KITS 08/2022

BuNo. 1850, Lt. Charles Shields, VF-41, USS Ranger (CV-4), December 1940

The first production block of the Wildcat resulted in

49 aircraft and was delivered in a prewar scheme,

meaning that the fuselage and lower wing surfaces

were sprayed in aluminum, and the upper wing surfaces were yellow. Wing markings were carried in

all four positions, and on the fuselage they were either applied near the front or on the engine cowling.

The color of the tail surfaces designated the aircraft’s

home carrier. In this case, the carrier in question is

the USS Ranger (CV-4), which was the first to receive

Wildcats, followed by the USS Wasp (CV-7). The bands

on the fuselage and wings, including the engine cowl

ring, indicated which unit section the aircraft was

flown by, and in the case of white, this would have

been Section No. 2. Photographs of this aircraft show

it prior to being delivered to the unit, and without

weapons or its telescopic gunsight. The first nineteen

aircraft within this production block had the engine

cowl split into upper and lower halves.

VMF-111, Army-Navy maneuvers, Louisiana, United States, November 1941

December 30, 1940, saw the implementation of

a new camouflage scheme that was to replace the

between-the-wars scheme. It required all aircraft

flying off ships to be given an overall coat of FS

36440 Light Gray. It was in this scheme that Marine

Corps Wildcats from VMF-111 took part in large scale

military exercises, and also sported red crosses on

both upper and lower surfaces of the wings, as well

as on both sides of the fuselage. These crosses were

used to designate combat units during these maneuvres.

Lt. Edward H. O´Hare, VF-3, USS Lexington (CV-2), Hawaiian Islands, April 1942

Edward Henry O’Hare was born on March 13, 1914 in

St. Louis, Missouri, and after concluding his stint at

the US Naval Academy in 1937, he was assigned to

the battleship USS New Mexico (BB-40) as an Ensign.

He initiated his pilot training in June 1939, which he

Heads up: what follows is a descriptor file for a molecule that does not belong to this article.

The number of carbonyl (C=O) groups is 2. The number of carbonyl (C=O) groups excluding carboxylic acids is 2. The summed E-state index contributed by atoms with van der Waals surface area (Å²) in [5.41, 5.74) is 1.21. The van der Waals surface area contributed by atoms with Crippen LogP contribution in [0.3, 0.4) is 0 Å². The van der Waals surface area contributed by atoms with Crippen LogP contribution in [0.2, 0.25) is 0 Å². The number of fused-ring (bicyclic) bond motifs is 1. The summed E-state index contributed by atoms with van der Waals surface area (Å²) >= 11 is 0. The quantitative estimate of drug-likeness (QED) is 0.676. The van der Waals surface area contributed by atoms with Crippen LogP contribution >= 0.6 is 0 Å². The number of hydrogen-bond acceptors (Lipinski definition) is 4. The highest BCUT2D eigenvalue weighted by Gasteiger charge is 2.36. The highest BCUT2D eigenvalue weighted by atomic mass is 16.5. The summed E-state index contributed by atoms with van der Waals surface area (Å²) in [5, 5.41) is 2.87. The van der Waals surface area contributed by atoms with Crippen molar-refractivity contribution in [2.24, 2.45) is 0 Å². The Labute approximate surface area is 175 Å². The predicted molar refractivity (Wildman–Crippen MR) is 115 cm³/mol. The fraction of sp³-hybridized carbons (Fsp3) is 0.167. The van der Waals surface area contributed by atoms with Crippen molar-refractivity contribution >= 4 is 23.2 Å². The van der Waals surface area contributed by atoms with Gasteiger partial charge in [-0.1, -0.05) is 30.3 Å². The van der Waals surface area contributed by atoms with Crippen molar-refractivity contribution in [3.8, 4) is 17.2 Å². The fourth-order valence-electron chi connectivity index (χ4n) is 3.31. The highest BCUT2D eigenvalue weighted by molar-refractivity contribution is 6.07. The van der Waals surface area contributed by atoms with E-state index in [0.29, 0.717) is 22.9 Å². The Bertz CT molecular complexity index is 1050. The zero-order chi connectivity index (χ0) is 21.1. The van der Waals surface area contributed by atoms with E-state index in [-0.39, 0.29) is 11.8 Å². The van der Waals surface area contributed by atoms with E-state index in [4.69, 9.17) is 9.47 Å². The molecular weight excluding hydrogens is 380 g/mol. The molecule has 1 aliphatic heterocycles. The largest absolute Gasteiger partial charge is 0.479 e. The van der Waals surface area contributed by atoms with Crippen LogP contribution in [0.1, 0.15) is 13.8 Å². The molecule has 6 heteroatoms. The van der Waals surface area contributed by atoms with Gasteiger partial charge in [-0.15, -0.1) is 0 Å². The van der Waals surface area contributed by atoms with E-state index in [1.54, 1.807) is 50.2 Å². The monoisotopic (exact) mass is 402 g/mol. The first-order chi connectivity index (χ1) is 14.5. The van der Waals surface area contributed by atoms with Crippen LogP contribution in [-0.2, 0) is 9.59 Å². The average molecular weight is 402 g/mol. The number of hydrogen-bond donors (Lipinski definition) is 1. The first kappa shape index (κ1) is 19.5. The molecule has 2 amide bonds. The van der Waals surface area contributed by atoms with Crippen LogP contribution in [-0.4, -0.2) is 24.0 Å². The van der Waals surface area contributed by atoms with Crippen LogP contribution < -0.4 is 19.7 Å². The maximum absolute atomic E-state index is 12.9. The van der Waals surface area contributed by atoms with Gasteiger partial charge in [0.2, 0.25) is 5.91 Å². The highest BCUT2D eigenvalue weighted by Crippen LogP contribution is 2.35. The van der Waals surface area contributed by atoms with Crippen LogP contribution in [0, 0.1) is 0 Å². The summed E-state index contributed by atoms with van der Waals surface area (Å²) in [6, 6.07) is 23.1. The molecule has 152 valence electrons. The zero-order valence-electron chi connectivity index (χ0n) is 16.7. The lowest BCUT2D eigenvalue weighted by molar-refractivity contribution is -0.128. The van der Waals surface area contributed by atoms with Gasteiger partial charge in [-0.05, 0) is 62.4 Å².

successfully concluded in May 1940. This was followed by assignment to VF-3, operating off of the

USS Saratoga (CV-3). In February 1942, the US Navy

wanted to attack the base at Rabaul on the island

of New Britain. The carrier Lexington led Task Force

11, and VF-3 flew off of her. The ship was discove-

August 2022

red on her approach to the target, and the Japanese sent two Betty units to intercept. The second of

these units was only countered by ‘Butch‘ O’Hare and

his wingman. O’Hare shot down three of the Bettys

and seriously damaged another two, leading to the

disruption of the attack force. The discovery of the

attacking fleet caused the abandonment of the target being Rabaul, and other targets were attacked...

The Wildcat flown by O’Hare became a major point of

interest on his return to the Hawaiian islands, and

many photographs were taken of it. The plane’s lower

surfaces were painted FS 36440 Light Gray, and upper and side surfaces were in FS 35189 Blue Gray. The

national markings on the fuselage and in four positions on the wings were complemented by thirteen red

and white stripes on the rudder. Edward O’Hare did

not see the end of the war, having likely been shot

down flying a Hellcat during night combat on November 26, 1943. His body was never found in the water,

despite some witnesses claiming to have spotted

a parachute. O’Hare settled in Chicago before the war,

and in 1949 the city named its airport after him.

INFO Eduard